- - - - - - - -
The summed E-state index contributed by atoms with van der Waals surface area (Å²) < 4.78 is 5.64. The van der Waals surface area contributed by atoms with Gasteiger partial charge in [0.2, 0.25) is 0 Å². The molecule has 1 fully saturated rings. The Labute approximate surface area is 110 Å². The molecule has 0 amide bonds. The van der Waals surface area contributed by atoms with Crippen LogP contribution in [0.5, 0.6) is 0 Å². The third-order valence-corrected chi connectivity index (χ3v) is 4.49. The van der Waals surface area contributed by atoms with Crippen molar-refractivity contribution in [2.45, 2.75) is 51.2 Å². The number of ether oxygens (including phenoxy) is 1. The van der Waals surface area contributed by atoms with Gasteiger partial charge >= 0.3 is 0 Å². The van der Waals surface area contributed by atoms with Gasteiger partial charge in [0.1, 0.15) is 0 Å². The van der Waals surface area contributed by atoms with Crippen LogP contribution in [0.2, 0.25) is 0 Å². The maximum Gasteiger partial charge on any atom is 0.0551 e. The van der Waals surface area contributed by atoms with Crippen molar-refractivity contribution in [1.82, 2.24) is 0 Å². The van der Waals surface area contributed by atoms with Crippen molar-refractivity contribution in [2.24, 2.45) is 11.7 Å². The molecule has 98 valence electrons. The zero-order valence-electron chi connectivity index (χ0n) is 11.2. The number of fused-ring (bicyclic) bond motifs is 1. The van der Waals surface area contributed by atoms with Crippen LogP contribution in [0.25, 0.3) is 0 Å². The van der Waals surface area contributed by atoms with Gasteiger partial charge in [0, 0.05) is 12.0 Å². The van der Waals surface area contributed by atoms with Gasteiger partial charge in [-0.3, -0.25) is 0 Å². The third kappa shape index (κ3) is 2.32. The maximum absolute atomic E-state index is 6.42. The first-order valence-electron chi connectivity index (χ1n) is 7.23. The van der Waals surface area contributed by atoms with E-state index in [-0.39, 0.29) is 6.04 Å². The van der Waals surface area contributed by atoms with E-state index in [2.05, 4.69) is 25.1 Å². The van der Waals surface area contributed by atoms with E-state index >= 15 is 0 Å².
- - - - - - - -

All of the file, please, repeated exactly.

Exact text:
The summed E-state index contributed by atoms with van der Waals surface area (Å²) < 4.78 is 5.64. The van der Waals surface area contributed by atoms with Gasteiger partial charge in [0.2, 0.25) is 0 Å². The molecule has 1 fully saturated rings. The Labute approximate surface area is 110 Å². The molecule has 0 amide bonds. The van der Waals surface area contributed by atoms with Crippen LogP contribution in [0.5, 0.6) is 0 Å². The third-order valence-corrected chi connectivity index (χ3v) is 4.49. The van der Waals surface area contributed by atoms with Crippen molar-refractivity contribution in [2.45, 2.75) is 51.2 Å². The number of ether oxygens (including phenoxy) is 1. The van der Waals surface area contributed by atoms with Gasteiger partial charge >= 0.3 is 0 Å². The van der Waals surface area contributed by atoms with Gasteiger partial charge in [0.1, 0.15) is 0 Å². The van der Waals surface area contributed by atoms with Crippen LogP contribution in [0.2, 0.25) is 0 Å². The maximum Gasteiger partial charge on any atom is 0.0551 e. The van der Waals surface area contributed by atoms with Crippen molar-refractivity contribution in [1.82, 2.24) is 0 Å². The van der Waals surface area contributed by atoms with Crippen molar-refractivity contribution in [2.24, 2.45) is 11.7 Å². The molecule has 98 valence electrons. The zero-order valence-electron chi connectivity index (χ0n) is 11.2. The number of fused-ring (bicyclic) bond motifs is 1. The van der Waals surface area contributed by atoms with Crippen LogP contribution in [0.25, 0.3) is 0 Å². The van der Waals surface area contributed by atoms with Gasteiger partial charge in [0, 0.05) is 12.0 Å². The van der Waals surface area contributed by atoms with Gasteiger partial charge in [-0.3, -0.25) is 0 Å². The third kappa shape index (κ3) is 2.32. The maximum absolute atomic E-state index is 6.42. The first-order valence-electron chi connectivity index (χ1n) is 7.23. The van der Waals surface area contributed by atoms with E-state index in [-0.39, 0.29) is 6.04 Å². The van der Waals surface area contributed by atoms with E-state index in [2.05, 4.69) is 25.1 Å². The van der Waals surface area contributed by atoms with E-state index >= 15 is 0 Å².